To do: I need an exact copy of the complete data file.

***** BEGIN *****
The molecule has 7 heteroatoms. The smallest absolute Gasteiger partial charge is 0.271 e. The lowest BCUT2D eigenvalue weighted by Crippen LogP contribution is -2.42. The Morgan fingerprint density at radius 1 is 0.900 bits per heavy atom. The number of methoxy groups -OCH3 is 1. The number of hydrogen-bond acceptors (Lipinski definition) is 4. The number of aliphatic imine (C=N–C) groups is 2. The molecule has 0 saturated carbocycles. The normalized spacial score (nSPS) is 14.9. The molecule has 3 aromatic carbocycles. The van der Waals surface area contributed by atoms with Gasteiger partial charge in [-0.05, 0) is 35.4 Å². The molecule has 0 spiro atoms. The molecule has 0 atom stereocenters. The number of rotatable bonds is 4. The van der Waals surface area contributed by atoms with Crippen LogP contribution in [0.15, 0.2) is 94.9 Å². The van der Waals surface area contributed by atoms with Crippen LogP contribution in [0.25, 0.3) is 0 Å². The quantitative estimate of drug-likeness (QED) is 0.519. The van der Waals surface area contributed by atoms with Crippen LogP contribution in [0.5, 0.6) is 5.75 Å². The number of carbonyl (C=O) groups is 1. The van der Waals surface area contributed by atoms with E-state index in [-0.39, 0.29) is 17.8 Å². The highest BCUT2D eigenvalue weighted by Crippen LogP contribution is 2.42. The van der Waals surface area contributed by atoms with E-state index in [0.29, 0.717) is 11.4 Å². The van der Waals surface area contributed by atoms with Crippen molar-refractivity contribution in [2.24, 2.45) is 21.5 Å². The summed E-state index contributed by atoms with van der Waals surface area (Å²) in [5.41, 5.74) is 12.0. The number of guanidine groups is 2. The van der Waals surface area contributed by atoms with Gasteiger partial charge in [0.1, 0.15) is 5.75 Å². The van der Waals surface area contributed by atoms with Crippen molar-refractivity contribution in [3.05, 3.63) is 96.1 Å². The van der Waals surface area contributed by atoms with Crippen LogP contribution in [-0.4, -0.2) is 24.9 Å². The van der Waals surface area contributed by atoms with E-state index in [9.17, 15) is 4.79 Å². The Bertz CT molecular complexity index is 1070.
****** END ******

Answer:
The molecule has 7 heteroatoms. The smallest absolute Gasteiger partial charge is 0.271 e. The lowest BCUT2D eigenvalue weighted by Crippen LogP contribution is -2.42. The Morgan fingerprint density at radius 1 is 0.900 bits per heavy atom. The number of methoxy groups -OCH3 is 1. The number of hydrogen-bond acceptors (Lipinski definition) is 4. The number of aliphatic imine (C=N–C) groups is 2. The molecule has 0 saturated carbocycles. The normalized spacial score (nSPS) is 14.9. The molecule has 3 aromatic carbocycles. The van der Waals surface area contributed by atoms with Gasteiger partial charge in [-0.05, 0) is 35.4 Å². The molecule has 0 spiro atoms. The molecule has 0 atom stereocenters. The number of rotatable bonds is 4. The van der Waals surface area contributed by atoms with Crippen LogP contribution in [0.15, 0.2) is 94.9 Å². The van der Waals surface area contributed by atoms with Crippen LogP contribution in [0.25, 0.3) is 0 Å². The quantitative estimate of drug-likeness (QED) is 0.519. The van der Waals surface area contributed by atoms with Crippen LogP contribution in [0.5, 0.6) is 5.75 Å². The number of carbonyl (C=O) groups is 1. The van der Waals surface area contributed by atoms with E-state index in [-0.39, 0.29) is 17.8 Å². The highest BCUT2D eigenvalue weighted by Crippen LogP contribution is 2.42. The van der Waals surface area contributed by atoms with E-state index in [0.29, 0.717) is 11.4 Å². The van der Waals surface area contributed by atoms with Crippen molar-refractivity contribution in [2.24, 2.45) is 21.5 Å². The summed E-state index contributed by atoms with van der Waals surface area (Å²) in [5.41, 5.74) is 12.0. The number of guanidine groups is 2. The van der Waals surface area contributed by atoms with Gasteiger partial charge in [0.1, 0.15) is 5.75 Å². The van der Waals surface area contributed by atoms with Crippen molar-refractivity contribution in [3.05, 3.63) is 96.1 Å². The van der Waals surface area contributed by atoms with Crippen LogP contribution in [-0.4, -0.2) is 24.9 Å². The van der Waals surface area contributed by atoms with E-state index in [9.17, 15) is 4.79 Å². The Bertz CT molecular complexity index is 1070.